It’s been nearly a week now and I’m aware I’m far from unique in being utterly appalled by the comments of Boris Johnson as he addressed the Centre for Policy Studies with a speech lauding brutal elitism. I quote the already much maligned Johnson here, and shudder – “Whatever you may think of the value of IQ tests, it is surely relevant to a conversation about equality…”
The reference to contrasting intelligence levels (however fleeting and supposedly insignificant) being made by Johnson are highly corrosive to our society if they are allowed to take hold. They serve to encourage parts of society to cut loose from those at the opposite end of the spectrum. One end demonises the other for their lack of contribution or capacity to succeed financially, the other switches off, asking what is the point if you’re not one of the lucky ones.
Michael Young, whose values and vision The Young Foundation upholds in its efforts to tackle the structural causes of inequality, wrote and spoke extensively on the topic into which Johnson so crassly waded with his speech.
In ‘Rise of the Meritocracy’, his satire of 1958, Michael Young illustrated a world where society was governed by IQ testing, locking individuals into lives on specific rungs of a social ladder, creating classes not through blood line and birth right (an admirable outcome in isolation) but separating people into those destined for success and those condemned to failure. Your score = your position in society. Forever.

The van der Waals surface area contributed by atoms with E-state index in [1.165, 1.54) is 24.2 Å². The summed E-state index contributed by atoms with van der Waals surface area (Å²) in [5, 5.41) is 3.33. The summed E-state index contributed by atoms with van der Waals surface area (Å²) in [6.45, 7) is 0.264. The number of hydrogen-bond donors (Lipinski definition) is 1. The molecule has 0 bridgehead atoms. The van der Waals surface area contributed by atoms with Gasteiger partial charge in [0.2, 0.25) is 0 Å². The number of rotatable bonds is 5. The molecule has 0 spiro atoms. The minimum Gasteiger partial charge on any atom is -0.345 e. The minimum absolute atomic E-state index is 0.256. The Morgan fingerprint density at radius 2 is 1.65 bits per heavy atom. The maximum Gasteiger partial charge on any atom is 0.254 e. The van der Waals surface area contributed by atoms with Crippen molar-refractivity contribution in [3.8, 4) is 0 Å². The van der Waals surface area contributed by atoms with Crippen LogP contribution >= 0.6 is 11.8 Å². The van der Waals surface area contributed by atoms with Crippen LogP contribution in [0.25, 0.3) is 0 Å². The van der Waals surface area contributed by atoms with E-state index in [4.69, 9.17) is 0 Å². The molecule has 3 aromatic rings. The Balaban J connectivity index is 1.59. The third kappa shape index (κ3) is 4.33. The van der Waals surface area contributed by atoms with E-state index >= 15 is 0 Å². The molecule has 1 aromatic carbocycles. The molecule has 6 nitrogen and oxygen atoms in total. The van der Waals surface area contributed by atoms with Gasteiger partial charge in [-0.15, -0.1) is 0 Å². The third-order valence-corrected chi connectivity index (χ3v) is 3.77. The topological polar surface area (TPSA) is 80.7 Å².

The inhumanity inherent in stripping each individual of the capacity to fulfil themselves on their own terms is plain for all to see. Confusingly however, within the very same speech that Johnson lurches towards such a dystopian future, he also complains that “too many cornflakes aren’t being given a good enough chance to rustle and hustle their way to the top” (you and I are cornflakes by the way).
Whatever you think about a world where getting to the top is a measure of success, it is plainly true that the capacity to make such moves if one wishes is completely eroded by the mentality Johnson exhibits with his references to IQ, thus bringing us right back to a point where your own capacity for fulfilment is again wrenched from your control.
Some are simply amused by Johnson’s devil-may-care style of public speaking, contradictory thought it may be, but there is a danger that others are also convinced by some of the substance of what he says (Benedict Brogran in the Telegraph seems a bit of both). We risk a truly inhuman future if we allow public opinion to turn against certain people based on dubious intelligence tests (or any other method of segmentation for that matter). If we honestly believe in an equal and just society, we cannot let remarks like this gain popularity, nor the substance of the remarks gain traction.